As the solar market expands, another solution is becoming more widely available for those who want to limit their exposure to product failures. In particular, third party warranty insurance may be available to reduce or eliminate risk, albeit with added cost. The typical installation, property and liability policies obtained by a developer or contractor do not provide warranty coverage. However, a few insurers in the marketplace now offer specific warranty insurance policies. For example, one insurer is willing to give a 25-year guaranty that modules will perform to 90% capacity in the first ten years, and 80% for the remaining 15 years. However, this guaranty is also only available with respect to modules made by a limited set of manufacturers approved by the insurer, reinforcing the importance of vendor selection for key components.

The solar power integrators have four performance issues: Under-performance (losses), lack of effective monitoring, fire and maintenance safety, and module theft. A wave of no less than a dozen announced products, services and combination offerings addressing performance optimization have appeared during the past year. These products and services all require major paradigm changes, or need to be designed in as new construction, more difficult to justify. The problem, as described by Brian Banke, an Asset Manager for Solar Power Partners, a leading PPA.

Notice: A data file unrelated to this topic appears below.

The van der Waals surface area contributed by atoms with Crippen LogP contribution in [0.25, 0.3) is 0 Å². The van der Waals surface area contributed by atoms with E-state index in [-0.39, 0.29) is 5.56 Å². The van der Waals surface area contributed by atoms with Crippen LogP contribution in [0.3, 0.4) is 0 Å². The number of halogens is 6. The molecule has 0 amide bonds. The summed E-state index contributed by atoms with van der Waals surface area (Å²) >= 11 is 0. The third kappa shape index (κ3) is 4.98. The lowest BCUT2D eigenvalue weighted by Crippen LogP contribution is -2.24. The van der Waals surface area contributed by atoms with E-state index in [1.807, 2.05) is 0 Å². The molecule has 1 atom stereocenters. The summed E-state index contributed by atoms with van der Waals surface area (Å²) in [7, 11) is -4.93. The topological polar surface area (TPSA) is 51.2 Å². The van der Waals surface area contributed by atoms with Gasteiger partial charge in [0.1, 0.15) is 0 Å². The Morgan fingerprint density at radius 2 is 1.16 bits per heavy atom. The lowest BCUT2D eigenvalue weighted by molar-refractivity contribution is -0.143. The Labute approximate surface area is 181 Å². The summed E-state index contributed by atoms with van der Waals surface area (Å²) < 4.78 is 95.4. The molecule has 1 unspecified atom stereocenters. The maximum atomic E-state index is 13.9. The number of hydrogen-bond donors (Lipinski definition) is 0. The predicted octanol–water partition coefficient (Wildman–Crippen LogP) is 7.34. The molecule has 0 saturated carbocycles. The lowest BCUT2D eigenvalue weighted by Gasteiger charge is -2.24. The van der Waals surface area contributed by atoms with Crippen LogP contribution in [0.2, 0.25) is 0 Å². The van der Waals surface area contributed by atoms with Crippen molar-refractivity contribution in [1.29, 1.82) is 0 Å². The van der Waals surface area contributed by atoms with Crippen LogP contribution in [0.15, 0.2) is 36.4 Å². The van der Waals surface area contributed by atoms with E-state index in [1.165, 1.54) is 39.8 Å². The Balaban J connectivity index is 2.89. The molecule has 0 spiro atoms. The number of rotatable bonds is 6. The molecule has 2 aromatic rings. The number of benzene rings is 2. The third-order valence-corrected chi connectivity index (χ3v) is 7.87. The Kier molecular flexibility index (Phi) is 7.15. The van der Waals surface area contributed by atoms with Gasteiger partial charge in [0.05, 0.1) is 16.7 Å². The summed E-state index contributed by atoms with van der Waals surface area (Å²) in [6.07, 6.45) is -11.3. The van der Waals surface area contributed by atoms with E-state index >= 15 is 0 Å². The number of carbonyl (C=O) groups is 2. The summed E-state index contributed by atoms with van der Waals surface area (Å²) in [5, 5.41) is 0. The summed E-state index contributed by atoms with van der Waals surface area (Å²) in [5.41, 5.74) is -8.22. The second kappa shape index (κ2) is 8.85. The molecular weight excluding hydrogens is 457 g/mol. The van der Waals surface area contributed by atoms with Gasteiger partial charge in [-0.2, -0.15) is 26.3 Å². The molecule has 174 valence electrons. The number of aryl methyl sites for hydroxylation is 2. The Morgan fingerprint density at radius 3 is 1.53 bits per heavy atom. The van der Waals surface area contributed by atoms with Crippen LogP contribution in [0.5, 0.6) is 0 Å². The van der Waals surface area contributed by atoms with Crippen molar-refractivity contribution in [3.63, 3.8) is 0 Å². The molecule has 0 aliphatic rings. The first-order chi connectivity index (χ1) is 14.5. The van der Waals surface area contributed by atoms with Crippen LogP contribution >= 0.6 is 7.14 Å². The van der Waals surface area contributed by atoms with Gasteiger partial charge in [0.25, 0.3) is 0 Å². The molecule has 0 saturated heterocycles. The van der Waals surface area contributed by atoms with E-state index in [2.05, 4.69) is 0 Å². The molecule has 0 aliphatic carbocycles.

“Maintaining a solar site is a “daunting exercise in O&M made manageable with accurate upfront performance modeling, a reliable and effective monitoring system, active monitoring by knowledgeable personnel, realistic preventative maintenance policies and budgets, solid warranty backing, efficient reactive repair policies and targeted analytics.” [8]

A true fault detection and diagnosis solution that can support the gamut of solar revenue reducing factors is needed. Such factors include:

  • Module degradation
  • Array soiling {episodic, chronic, seasonal}
  • Array shading {periodic, episodic, gradual increase, weather related, environmental related)
  • Array overheating
  • Module Failures (open/short cells, open short panels, blocking diode}
  • Array DC disconnect failure
  • Inverter failure
  • Combiner failure
  • Grid power failure {Single / Double phase faults)
  • Protection failures (panel fuse, array fuse, inverter output fuse, combiner fuse}
  • REFERENCES

    1. SEIA Q3-2010 US Solar Market Insight
    2. EPIA 2010 Global Market Outlook for Photovoltaics to 2014. Also see Renewables 2010 Global Status Report (REN21) – July 2010
    3. International Business Alliance Dec.1, 2010 by Paula Mints, Navigant Consulting
    4. IREC Solar Market Trends Report, July 2010 (IREC21)
    5. GTM Global PV Demand 2009
    6. Garner SVPVS December 2009
    7. Report 2010-122 (RP-TEC) 411-IEARES, March 2010
    8. Brain Banke, Article series by a PPA Operations supervisor Heres comes the hard part.